Fuel tank 23 contains a high performance fuel described above. Float member 24 is operatively connected to a contact member 25, preferably positioned outside of tank 23, contact member 25 being moved in response to movement of float member 24 within tank 23. Contact member 25 is connected to electrical conduit 19 by means of electrical conduits 26, 27, and 28. Electrical conduit 29 is connected at one end to power supply source 21 and provides wrappings for solenoid 31 being connected at its opposite end to contact member 32. When float member 24 is raised in any respect from the bottom of fuel tank 23, contact members 25 and 32 are brought together, thus completing the circuit set up through electrical conduits 18, contact member 12, contact member 17, electrical conduits 19, 28, 27, 26, contact members 25 and 32, and electrical conduit 29.
When the electrical circuit is closed by bringing together contact members 12 and 17 and 25 and 32, respectively, solenoid 31 is energized so as to draw its core into the magnetic field set up therein. The core of solenoid 31 is rigidly connected to drive member 33 which in turn is connected to valve 34. Valve 34 comprises two valve heads which are spaced apart and connected by a common valve stem which forms drive member 33. The two valve heads are fitted within valve housing 48 which is provided with fuel inlets 47 and 52 spaced apart longitudinally therein. When one valve head closes one fuel inlet the other valve head opens the other inlet. As valve 34 is drawn in the direction of solenoid 31 by the core thereof, connection member 35 which is pivotally connected to member 33 at pivot 36 and is also pivoted from a stationary member at pivot 37, is caused to move toward solenoid 31 at its upper end and to move contact member 38 affixed to the lower end of member 35 into contact with contact member 39 which is, under normal conditions, spaced from contact member 38 which contacts together with contact 55 form a selector switch. Contact member 39 is connected by means of electrical conduit 41 to power supply 42. Contact member 38 is connected by means of electrical conduits 43 and 44 to electrical pump 45. Pump 45 is connected to power supply source 42 by means of electrical conduit 46.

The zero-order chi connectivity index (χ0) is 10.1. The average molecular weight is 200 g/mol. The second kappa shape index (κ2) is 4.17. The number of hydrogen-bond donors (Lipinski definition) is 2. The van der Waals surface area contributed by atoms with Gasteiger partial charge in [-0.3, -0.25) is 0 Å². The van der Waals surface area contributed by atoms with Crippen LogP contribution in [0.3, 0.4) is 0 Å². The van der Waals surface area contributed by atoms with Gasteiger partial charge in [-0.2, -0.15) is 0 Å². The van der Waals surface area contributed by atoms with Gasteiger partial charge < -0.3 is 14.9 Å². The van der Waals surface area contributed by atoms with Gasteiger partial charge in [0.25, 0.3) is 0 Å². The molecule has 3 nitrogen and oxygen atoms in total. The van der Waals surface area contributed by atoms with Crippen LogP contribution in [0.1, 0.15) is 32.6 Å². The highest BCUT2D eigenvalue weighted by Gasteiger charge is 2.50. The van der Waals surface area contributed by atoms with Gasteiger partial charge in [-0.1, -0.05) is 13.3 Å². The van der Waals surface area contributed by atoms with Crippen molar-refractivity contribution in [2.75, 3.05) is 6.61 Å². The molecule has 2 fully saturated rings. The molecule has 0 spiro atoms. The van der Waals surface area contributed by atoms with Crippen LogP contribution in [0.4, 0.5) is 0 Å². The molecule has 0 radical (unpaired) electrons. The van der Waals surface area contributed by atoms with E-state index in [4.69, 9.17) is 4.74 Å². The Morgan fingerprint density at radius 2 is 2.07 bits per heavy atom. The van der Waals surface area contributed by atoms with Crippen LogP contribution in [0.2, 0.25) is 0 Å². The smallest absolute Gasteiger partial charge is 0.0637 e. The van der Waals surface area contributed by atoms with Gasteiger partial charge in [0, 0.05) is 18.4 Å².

Pump 45 is provided in fuel conduit 47 which extends from fuel tank 23 to valve housing 48.
As solenoid 31 is energized so as to draw valve 34 in the direction of the solenoid and thus cause contact between contact members 38 and 39, valve head 49 is caused to open conduit 47 and valve head 51 is caused to close fuel conduit 52 which extends from fuel tank 53, tank 53 containing the main fuel for operation of the turbojet engine. As contact members 38 and '39 are brought together the electrical circuit from power supply source 42 through pump 45 and contact members 38 and 39 is completed causing pump 45 to go into operation and supply fuel from tank 23 through conduit 47 and valve housing 48 to a fuel metering control, not shown, through fuel conduit 54. Although only a single fuel outlet 54 is shown frornvalve housing 48, individual fuel outlets can be provided so as to be alternately opened and closed as are inlet conduits 47 and 52.
As the engine speed increases or as the compressor outlet pressure increases, contact members 12 and 17 are caused to retract in opposite longitudinal directions, thus breaking the contact therebetween and de-energizing solenoid 31. As solenoid 31 is de-energized a spring loading therein, not shown, causes its core to extend therefrom thus causing valve 34 to move in a direction away from solenoid 31. At the same time member 35 is pivoted at 37 so as to cause a break between contacts 38 and 39, thus inactivating motor 45. As valve 34- moves away from solenoid 31, valve head 49 closes conduit 47 and valve head 51 opens conduit 52. Contact member 38 on member 35 is caused to come into contact with contact member 55. Contact member 55 is connected to power supply 56 by means of electrical conduit 57. Contact member 38 is-connected by means of electrical conduit 44 to electrical pump 58. Electrical pump 58 is also connected to power supply 56 by electrical conduit 59. Thus as contact members 38 and 55 are brought together an electrical circuit which includes those two contact members and pump 58 is closed, causing pump 58 to go into operation. Valve head 51 is caused to open fuel conduit 52 as fuel conduit 47 is closed, thus allowing the '7 main fuel from tank 53 to be pumped through fuel con,- duit 52, valve housing 48, and fuel conduit 54 to the fuel metering control, not shown. Although the valve system has beenshown as being contained in a single. housing 43 it is clearly within the scope of this invention to utilize two separately housed valves actuated by solenoid 31.